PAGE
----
0 Members and 1 Guest are viewing this topic.
1) What properties of an entangled pair of particles are correlated?Are both particles' spins always in the same direction? Always in the opposite direction? Are their momenta correlated? Their direction of motion through space? Anything else?
2) How do we know that a particular pair of particles are entangled with one-another?I've read that in order to prevent a violation of causality, information cannot be sent instantaneously via a pair of entangled particles. Apparently, if you try to send a signal to particle B by manipulating particle A's properties, the message that anyone looking at particle B will see will be random or garbled. If this is the case, how can we know that particles A and B are even entangled? In order for us to tell that they are entangled, we have to be able to measure that there is a correlation between the two particles' properties in the first place. If particle B's properties seem random when compared to particle A's when measured, then how can we know there is a correlation?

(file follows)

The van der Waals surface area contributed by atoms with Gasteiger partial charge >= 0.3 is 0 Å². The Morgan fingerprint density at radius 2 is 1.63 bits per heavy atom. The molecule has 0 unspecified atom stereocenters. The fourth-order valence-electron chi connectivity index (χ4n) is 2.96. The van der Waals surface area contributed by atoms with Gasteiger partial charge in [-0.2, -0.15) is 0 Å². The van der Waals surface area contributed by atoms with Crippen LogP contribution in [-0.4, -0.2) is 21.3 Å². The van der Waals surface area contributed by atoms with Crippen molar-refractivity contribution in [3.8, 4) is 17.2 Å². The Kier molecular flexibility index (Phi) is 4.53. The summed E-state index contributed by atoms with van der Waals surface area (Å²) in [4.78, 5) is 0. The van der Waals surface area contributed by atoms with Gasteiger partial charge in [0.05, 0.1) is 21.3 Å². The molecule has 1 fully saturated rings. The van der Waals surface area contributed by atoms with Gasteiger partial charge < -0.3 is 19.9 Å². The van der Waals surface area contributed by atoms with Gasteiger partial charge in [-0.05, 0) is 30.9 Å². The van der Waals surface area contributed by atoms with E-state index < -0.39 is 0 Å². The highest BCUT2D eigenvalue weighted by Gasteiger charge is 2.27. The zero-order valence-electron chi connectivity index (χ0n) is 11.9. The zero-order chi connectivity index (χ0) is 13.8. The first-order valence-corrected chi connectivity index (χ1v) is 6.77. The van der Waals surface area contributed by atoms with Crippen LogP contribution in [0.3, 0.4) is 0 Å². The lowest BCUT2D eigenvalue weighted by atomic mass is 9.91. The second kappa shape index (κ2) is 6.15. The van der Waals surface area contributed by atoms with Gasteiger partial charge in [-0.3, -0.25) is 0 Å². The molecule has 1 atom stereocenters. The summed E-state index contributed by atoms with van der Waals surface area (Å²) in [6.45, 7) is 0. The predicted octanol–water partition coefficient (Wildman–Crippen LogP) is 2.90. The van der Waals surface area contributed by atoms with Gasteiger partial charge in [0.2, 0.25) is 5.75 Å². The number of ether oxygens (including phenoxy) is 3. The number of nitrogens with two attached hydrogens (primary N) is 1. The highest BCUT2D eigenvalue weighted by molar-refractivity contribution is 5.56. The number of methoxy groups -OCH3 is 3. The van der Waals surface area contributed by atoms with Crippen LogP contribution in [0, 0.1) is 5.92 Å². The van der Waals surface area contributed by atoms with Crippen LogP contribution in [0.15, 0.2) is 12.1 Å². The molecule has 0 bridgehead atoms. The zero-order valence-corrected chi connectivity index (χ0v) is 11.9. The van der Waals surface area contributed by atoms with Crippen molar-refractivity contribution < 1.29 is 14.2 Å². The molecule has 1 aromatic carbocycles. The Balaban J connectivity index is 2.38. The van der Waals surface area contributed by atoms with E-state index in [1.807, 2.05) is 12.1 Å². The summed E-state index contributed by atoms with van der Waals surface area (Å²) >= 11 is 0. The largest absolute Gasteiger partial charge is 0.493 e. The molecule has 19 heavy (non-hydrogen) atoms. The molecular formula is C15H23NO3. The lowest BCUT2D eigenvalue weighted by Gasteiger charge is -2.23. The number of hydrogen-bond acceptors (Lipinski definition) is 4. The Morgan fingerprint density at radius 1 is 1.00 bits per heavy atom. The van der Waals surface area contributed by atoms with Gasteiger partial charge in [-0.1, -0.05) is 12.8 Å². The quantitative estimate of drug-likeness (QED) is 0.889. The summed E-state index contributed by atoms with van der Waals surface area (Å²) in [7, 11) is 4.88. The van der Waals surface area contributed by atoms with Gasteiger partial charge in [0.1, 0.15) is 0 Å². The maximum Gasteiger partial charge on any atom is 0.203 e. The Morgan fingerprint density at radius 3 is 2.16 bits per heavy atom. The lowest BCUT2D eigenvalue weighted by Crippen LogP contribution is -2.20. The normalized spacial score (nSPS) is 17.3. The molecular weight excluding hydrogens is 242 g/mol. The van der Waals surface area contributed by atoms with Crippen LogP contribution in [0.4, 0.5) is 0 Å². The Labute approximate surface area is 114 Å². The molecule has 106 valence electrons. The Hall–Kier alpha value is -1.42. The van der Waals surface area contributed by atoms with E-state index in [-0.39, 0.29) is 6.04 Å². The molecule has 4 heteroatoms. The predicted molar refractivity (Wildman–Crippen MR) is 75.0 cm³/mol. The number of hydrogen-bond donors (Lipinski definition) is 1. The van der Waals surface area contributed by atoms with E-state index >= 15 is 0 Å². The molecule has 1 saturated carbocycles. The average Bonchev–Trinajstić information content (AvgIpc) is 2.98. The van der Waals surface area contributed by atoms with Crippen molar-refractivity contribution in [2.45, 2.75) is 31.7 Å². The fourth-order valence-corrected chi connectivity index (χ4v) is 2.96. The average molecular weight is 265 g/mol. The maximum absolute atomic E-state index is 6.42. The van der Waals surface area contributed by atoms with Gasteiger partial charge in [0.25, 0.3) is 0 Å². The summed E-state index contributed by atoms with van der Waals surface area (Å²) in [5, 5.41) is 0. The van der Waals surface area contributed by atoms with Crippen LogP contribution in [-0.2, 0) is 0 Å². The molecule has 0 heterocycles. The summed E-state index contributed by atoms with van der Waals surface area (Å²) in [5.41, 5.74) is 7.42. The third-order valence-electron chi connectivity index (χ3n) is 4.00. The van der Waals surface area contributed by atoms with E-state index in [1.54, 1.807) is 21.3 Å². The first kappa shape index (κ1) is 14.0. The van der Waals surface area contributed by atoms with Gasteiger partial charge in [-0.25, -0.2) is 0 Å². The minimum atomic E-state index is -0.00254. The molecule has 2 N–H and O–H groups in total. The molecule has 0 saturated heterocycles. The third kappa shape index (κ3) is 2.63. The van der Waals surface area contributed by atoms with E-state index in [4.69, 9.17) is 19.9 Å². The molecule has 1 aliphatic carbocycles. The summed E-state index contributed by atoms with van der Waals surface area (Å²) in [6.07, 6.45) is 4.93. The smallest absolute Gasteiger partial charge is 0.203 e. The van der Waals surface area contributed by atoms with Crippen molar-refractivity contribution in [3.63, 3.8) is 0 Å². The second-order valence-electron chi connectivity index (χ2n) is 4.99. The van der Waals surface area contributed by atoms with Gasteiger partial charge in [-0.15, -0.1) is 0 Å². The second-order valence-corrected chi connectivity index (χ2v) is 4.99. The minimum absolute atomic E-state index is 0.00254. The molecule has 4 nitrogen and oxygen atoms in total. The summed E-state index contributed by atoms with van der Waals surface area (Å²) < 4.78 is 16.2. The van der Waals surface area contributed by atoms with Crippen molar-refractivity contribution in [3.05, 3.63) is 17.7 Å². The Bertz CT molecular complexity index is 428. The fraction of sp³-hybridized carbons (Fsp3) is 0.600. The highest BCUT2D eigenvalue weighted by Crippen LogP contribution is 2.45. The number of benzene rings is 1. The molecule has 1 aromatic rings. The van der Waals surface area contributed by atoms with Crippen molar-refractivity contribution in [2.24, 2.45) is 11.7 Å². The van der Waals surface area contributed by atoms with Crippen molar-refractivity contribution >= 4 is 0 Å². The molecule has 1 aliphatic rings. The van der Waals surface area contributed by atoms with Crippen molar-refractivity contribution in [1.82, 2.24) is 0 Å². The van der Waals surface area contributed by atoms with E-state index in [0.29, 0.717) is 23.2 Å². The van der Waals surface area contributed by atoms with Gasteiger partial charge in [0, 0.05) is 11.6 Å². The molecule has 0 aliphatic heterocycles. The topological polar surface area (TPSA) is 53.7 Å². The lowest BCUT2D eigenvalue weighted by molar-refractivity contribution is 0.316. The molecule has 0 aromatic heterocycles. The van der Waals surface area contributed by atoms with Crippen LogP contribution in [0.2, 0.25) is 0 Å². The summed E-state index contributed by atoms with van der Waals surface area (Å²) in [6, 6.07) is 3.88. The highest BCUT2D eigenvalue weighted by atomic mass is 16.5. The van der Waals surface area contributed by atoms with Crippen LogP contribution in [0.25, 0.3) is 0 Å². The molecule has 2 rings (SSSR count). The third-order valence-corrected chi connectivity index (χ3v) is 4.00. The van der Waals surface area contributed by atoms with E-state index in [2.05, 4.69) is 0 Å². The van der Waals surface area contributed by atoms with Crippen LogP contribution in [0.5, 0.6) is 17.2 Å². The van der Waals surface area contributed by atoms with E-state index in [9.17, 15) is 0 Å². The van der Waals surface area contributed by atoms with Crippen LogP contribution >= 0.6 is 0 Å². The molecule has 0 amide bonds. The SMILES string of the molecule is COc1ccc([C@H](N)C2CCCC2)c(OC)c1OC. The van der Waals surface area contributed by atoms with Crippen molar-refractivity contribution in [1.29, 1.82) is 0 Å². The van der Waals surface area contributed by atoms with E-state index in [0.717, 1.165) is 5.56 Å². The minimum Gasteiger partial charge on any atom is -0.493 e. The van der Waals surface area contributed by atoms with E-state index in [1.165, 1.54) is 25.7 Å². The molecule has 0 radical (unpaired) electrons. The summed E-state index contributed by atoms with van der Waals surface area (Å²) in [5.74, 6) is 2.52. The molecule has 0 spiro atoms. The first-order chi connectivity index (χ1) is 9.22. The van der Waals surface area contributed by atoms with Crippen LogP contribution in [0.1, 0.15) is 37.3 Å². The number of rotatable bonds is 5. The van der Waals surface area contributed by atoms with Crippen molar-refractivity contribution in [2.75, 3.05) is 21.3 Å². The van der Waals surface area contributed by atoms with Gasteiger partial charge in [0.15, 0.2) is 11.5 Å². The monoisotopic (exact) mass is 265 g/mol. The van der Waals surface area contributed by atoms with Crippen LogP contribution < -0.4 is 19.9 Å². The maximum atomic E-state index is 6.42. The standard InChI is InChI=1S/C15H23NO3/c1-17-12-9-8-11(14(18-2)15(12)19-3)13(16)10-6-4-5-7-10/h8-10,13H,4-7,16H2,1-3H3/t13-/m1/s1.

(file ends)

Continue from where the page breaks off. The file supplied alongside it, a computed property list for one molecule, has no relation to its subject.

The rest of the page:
3) How does particle 'splitting' affect entanglement?If I have two photons A and B that are entangled, and I send A through an extremely powerful magnetic field so that it splits into two weaker photons A1 and A2, will both of these new photons be entangled with photon B? Will only A1 or A2 be entangled with B but not both A1 and A2? Will photon B split as well?
4) Can two dissimilar particles be entangled?Can a photon be entangled with an electron? Can a quark in a proton be entangled with a quark in a neutron?
I thought entanglement was a result of mutually exclusive quantum numbers. That could only apply to pairs (sets?) of identical particles because it would only be identical particles in a particular system which would have the same set of quantum numbers.Anyone put me right on this?